Physicians learned in 1896 that removal of the ovaries produces striking remissions in many women with recurrent metastatic breast cancer. But, until recently, there was no way to predict which women would benefit from this operation, that is, which tumors depend on estrogen for growth and thus have receptors for the hormone.
Now, after 15 years of work in many laboratories, the estrogen receptor assay and its place in the management of recurrent breast cancer have been evaluated at a consensus development conference sponsored by the National Institutes of Health.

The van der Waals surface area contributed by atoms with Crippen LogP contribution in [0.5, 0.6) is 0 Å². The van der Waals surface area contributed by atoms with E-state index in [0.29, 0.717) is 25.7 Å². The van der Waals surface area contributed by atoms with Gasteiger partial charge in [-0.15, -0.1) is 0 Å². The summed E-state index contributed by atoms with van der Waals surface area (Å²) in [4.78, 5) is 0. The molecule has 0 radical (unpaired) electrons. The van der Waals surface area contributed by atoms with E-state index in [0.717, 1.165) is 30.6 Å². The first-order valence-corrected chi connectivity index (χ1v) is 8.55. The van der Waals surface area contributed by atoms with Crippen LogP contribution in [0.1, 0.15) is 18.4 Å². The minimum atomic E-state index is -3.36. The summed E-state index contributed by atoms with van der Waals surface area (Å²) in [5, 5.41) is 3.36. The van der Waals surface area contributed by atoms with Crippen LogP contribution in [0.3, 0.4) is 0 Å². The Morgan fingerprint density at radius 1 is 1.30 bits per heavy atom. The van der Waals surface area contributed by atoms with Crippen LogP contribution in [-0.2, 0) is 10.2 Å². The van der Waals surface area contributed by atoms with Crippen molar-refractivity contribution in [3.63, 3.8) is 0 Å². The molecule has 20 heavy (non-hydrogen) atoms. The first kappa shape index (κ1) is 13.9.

The consensus panel concluded that results of the assay correlate well with patients' response to endocrine therapy. In addition, since it is often impossible to obtain an adequate metastatic tissue sample at the time of recurrence, panel members "strongly recommended" determining the estrogen receptor status of all primary breast tumors at the time of surgery.
As to how assay results